I think you claim Visa levels, that’s 27k txs per second, so 36 bytes a second, plus you suggested you need kind of a VM per shard, so realistically after the network has been running at max capacity for say five years, you need a datacentre to chainsplit?
It all depends on how big the state Trie of each shard gets. You do not need the whole history. The state Trie depends on the number of accounts, number of smart Contracts.
Jon Macormack: Visa 27k a second new to me.
I haven’t actually checked their latest numbers.
Jon Macormack: There in orbit somewhere.
Sasu: Visa does 4k in average, having peak of 50k. We demonstrated last year July a testnet with over 65k transactions.
But that’s easy, demonstrate chainspit after ten years at max capacity.
Jon Macormack: 4k sounds realistic.
Robert Sasu: 27K transaction is the max one block can contain, because of blocksize config.
So is that whole blocksize 36 bytes? That’s what I’m not understanding. Can I create the whole network with just these 36 bytes conceptually speaking?
Sasu: The whole blocksize is maximum 1MB. No, you can’t create. 36 bytes of data is what metachain is notarizing in case of cross shard miniblocks, but he keeps track of other things as well.
The size of blockchain can be huge. In terms of 10s of gigabytes. We are testing hardforks, which are sort of chainsplit with huge states.
Tens of gb at how many txs a day, let’s say this does 100m txs, how much gig would be needed to mirror just those 100m txs?
Sasu: Size of the state depends on the number of accounts. 3million accounts are approximately 1GB of data in the Patricia merkle trie.
Accounts being addresses?
Yes. Address and corresponding data, balance, nonce. Etc.
So 3 billion accounts are 10 terabyte? but thats just one part right or is that all the data I’d need?
Iuga, aka DrDelphi: 3b accounts? ETH has little over 500m after all these years.
Thanks, didn’t know they were at half a billion, you making it sound like for elrond it would be same then?
Iuga: It all depends on the adoption we get.
No it depends on whether this can scale, the demand is there.
Iuga: Of course it can.
Well 10 tb at just 6x current eth don’t sound like it can.
Iuga: Robert said that 3million accounts are approximately 1GB. 3b accounts => 1 TB.
Sasu: The whole state of the ethereum state Trie is around 2GB. A little less. Even for ethereum you do not need the whole history of all the transactions to do chainsplit there, or simply synchronize.
So is this less scalable than eth?
Sasu: What? How did you arrive at this conclusion ? Eth can do 15-25 transactions per second. ELROND more then 10K.
A database can do more, what use to them if you can’t chainsplit with less resources.
Sasu: A database is held by a centralized entity. Blockchains try to resolve this in the first place.
By having the ability to chainsplit, which from what you are suggesting would be way easier on eth at 3 billion accounts than on elrond.
Sasu: This is not what I said.
Iuga: By the time ETH will get to 3b accounts, Petabytes SSDs will be available in any corner shop.
Sasu: The state of a blockchain depends on its ability to process more transactions. ETH is slow, will never reach it by doing 15-25tx/s. Elrond can do thousands, and can reach a much higher number of users, addresses and usage then any other.
There’s been a whole civil war over all this Robert Sasu. I think maybe there should be a new standard to all scalability claims: testnet demonstrate the resource requirements of a chainsplit after emulating 5 years of running at max capacity.
Sasu: We are doing that at local testnet, doing hardforks. Will do it in BON as well. But I do not see this as a requirement of scalability. The MAX capacity is the actual indicator.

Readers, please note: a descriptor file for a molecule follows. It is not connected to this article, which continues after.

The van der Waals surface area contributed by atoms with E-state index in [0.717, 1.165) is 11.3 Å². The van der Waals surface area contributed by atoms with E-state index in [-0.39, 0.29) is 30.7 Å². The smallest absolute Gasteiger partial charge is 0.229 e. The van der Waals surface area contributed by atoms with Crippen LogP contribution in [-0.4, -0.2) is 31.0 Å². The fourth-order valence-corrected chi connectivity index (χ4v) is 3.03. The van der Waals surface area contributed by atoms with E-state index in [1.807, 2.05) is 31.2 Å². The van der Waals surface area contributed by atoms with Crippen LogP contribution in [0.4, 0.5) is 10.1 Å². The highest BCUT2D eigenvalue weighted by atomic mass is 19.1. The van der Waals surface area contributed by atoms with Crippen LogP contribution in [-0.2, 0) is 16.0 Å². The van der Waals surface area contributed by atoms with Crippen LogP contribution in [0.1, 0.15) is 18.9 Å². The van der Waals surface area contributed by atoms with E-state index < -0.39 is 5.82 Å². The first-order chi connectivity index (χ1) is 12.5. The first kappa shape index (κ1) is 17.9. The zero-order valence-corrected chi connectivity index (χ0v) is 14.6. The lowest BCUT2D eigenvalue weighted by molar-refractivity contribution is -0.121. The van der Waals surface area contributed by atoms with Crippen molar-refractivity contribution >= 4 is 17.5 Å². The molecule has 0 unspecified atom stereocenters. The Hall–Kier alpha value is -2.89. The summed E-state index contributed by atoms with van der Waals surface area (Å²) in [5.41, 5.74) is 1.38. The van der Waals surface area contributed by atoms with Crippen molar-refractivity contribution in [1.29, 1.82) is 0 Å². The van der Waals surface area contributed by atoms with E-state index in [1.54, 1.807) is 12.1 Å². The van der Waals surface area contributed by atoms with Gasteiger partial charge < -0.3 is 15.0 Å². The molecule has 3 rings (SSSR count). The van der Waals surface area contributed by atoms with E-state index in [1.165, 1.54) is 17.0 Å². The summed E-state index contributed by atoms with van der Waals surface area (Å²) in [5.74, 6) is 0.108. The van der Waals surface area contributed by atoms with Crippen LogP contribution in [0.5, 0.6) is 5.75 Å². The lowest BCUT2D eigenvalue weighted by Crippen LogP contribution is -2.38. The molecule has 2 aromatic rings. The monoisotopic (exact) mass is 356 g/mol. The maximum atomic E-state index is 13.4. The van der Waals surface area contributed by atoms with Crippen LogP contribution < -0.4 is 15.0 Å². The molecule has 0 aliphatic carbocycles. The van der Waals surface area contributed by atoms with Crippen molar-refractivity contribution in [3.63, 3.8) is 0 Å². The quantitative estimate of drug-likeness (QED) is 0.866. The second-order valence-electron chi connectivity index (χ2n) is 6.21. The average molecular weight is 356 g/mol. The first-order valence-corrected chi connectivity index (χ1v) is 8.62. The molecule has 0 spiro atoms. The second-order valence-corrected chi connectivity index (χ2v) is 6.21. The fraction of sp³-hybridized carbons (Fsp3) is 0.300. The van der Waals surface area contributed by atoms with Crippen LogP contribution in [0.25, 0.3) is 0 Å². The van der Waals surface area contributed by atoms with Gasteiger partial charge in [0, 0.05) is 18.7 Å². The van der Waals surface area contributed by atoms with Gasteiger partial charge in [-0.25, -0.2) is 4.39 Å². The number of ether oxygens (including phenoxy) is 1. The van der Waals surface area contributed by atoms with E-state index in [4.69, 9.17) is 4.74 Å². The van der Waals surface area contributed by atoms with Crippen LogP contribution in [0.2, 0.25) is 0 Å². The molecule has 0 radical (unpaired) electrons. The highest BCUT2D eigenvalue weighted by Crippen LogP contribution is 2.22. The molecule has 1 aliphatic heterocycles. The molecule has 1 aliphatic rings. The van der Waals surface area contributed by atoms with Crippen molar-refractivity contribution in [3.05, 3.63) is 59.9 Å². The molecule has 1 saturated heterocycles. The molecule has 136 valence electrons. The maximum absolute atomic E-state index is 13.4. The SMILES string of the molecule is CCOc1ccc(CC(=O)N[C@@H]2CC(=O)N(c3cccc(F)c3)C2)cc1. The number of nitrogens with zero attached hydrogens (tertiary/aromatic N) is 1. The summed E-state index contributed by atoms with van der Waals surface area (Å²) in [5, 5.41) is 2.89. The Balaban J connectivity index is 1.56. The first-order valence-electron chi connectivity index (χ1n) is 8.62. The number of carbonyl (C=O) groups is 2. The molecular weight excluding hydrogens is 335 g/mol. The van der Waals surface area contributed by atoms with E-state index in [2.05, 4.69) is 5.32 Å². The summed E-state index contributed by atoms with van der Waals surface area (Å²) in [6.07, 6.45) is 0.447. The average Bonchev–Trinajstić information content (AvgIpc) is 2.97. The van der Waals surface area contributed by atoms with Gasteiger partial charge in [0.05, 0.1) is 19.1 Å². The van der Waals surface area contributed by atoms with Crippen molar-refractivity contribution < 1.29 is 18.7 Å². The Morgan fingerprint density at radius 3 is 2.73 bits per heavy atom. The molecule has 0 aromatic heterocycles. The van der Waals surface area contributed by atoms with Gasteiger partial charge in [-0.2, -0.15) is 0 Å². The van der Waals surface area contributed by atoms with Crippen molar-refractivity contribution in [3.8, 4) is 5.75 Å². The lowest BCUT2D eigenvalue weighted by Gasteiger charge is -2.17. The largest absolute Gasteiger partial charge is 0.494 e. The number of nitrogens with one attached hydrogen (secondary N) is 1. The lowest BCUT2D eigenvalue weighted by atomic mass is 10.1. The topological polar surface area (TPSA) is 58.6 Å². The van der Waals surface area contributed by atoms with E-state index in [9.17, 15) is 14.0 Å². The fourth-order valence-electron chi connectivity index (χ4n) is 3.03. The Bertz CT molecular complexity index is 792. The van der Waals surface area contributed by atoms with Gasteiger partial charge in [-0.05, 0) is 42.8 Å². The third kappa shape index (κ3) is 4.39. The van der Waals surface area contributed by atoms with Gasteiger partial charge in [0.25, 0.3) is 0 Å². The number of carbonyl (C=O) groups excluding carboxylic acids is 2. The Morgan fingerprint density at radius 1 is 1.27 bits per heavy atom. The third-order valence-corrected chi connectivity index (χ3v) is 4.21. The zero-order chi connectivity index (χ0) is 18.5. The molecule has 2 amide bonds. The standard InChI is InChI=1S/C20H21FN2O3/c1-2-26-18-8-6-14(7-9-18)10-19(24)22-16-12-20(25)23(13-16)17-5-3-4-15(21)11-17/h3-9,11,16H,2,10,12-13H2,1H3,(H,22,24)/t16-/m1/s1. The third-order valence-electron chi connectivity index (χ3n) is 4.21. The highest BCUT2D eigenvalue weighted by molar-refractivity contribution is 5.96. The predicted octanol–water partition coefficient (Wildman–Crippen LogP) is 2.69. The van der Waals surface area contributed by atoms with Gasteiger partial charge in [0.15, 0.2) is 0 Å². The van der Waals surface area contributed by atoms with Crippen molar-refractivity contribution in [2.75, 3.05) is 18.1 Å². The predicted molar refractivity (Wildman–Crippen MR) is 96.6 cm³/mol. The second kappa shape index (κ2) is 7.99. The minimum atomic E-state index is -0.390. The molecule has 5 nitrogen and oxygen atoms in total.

Well the indicator in my view is what I said it is but obviously you are free to your view, if it was max capacity, a database is what you need.
Demonstrate what I said, and the world is yours.
Sasu: So if I have a blockchain which can do 1 tx per second, thus after 5 years at max capacity it has only 1GB of state, that is more scalable then one which does 10K transactions, reaches a state of 100terraBytes?
No, but if it is 10k txs/s at 1gb, maybe. That’s the point isn’t it? Max compression while still having the freedom to fork off.
Iuga: I don’t get your fork fetish.
Bitcoin can do a trillion txs/s if it wanted to. Exaggerating. But it doesn’t because there was a whole civil war over the matter.
Fork fetish is you can’t touch my money, like Justin Sun did Steem’s. You can’t order me around, like social media is doing currently over words. Imagine over money!
If I can’t fork you, why not just have a database? If I can’t ruin your whole kingdom by some basement code, how is this decentralized?
Iuga: You don’t fork the Elrond Company. It’s about forking a chain running on 1500 nodes spread around the globe and owned by people… nobody is ordering you around.
The blockchain space is trying to do something that plenty say is impossible and in previous editorials where we change our mind hopefully less than by the wind, we have said in different context that bitcoin isn’t so decentralized or eth isn’t primarily because devs can have so much say.
Forking is a way to give the market a say, which can have its own book length problems and complications, but without it, arguably there is no blockchain at all.
There is a reason why people go on about the DAO hack reversal which sort of showed a potential weakness which arguably can only be solved by a stagnation of the blockchain, a removal of the ‘governors,’ the devs.
We wrote a long time ago a piece that started off as an attempt to criticize the rigidness of particularly bitcoin core developers and their supporters, but once the article was finished you are left wondering whether freezing the code isn’t actually the better way.
To eventually reach that stage presumably you first need to solve this scaling problem because hashed builds, as bitcoin is proposing, arguably entrenches these governors power. Decades long roadmaps by eth, arguably does too at least for that period. The solution in the meantime so being fierce competition.
For in the games we play and those coins we flip one can easily lose sight of the aim to evolve man himself, to level him up, so that the first man to launch from a private rocket is just the beginning of far bigger dreams to enpleasure our being.
It may well be what we are trying is impossible, but hopefully there won’t be left a piece of wall without a spaghetti on it first, for one can see how it can be possible and one can see how it can be useful.